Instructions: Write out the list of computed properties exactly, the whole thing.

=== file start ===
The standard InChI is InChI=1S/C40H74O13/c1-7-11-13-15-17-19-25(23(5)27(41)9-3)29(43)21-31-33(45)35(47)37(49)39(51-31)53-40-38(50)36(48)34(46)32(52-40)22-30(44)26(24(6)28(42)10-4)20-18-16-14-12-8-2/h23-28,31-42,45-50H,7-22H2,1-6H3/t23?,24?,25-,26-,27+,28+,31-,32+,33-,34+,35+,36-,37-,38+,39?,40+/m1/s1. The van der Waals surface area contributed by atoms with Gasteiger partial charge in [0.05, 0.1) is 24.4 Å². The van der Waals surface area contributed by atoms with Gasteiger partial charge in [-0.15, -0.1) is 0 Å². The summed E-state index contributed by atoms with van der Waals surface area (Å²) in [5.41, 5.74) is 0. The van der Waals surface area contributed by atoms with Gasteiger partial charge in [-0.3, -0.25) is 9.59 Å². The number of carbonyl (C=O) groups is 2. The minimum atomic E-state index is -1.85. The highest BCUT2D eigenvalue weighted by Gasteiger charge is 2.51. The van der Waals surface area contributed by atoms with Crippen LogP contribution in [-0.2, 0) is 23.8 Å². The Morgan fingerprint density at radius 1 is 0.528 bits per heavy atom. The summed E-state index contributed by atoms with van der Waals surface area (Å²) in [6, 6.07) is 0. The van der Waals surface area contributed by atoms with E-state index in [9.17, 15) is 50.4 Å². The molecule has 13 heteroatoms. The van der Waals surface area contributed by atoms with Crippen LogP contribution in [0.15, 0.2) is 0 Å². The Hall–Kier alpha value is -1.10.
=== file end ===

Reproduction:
The standard InChI is InChI=1S/C40H74O13/c1-7-11-13-15-17-19-25(23(5)27(41)9-3)29(43)21-31-33(45)35(47)37(49)39(51-31)53-40-38(50)36(48)34(46)32(52-40)22-30(44)26(24(6)28(42)10-4)20-18-16-14-12-8-2/h23-28,31-42,45-50H,7-22H2,1-6H3/t23?,24?,25-,26-,27+,28+,31-,32+,33-,34+,35+,36-,37-,38+,39?,40+/m1/s1. The van der Waals surface area contributed by atoms with Gasteiger partial charge in [0.05, 0.1) is 24.4 Å². The van der Waals surface area contributed by atoms with Gasteiger partial charge in [-0.15, -0.1) is 0 Å². The summed E-state index contributed by atoms with van der Waals surface area (Å²) in [5.41, 5.74) is 0. The van der Waals surface area contributed by atoms with Gasteiger partial charge in [-0.3, -0.25) is 9.59 Å². The number of carbonyl (C=O) groups is 2. The minimum atomic E-state index is -1.85. The highest BCUT2D eigenvalue weighted by Gasteiger charge is 2.51. The van der Waals surface area contributed by atoms with Crippen LogP contribution in [-0.2, 0) is 23.8 Å². The Morgan fingerprint density at radius 1 is 0.528 bits per heavy atom. The summed E-state index contributed by atoms with van der Waals surface area (Å²) in [6, 6.07) is 0. The van der Waals surface area contributed by atoms with E-state index in [9.17, 15) is 50.4 Å². The molecule has 13 heteroatoms. The van der Waals surface area contributed by atoms with Crippen LogP contribution in [0.15, 0.2) is 0 Å². The Hall–Kier alpha value is -1.10.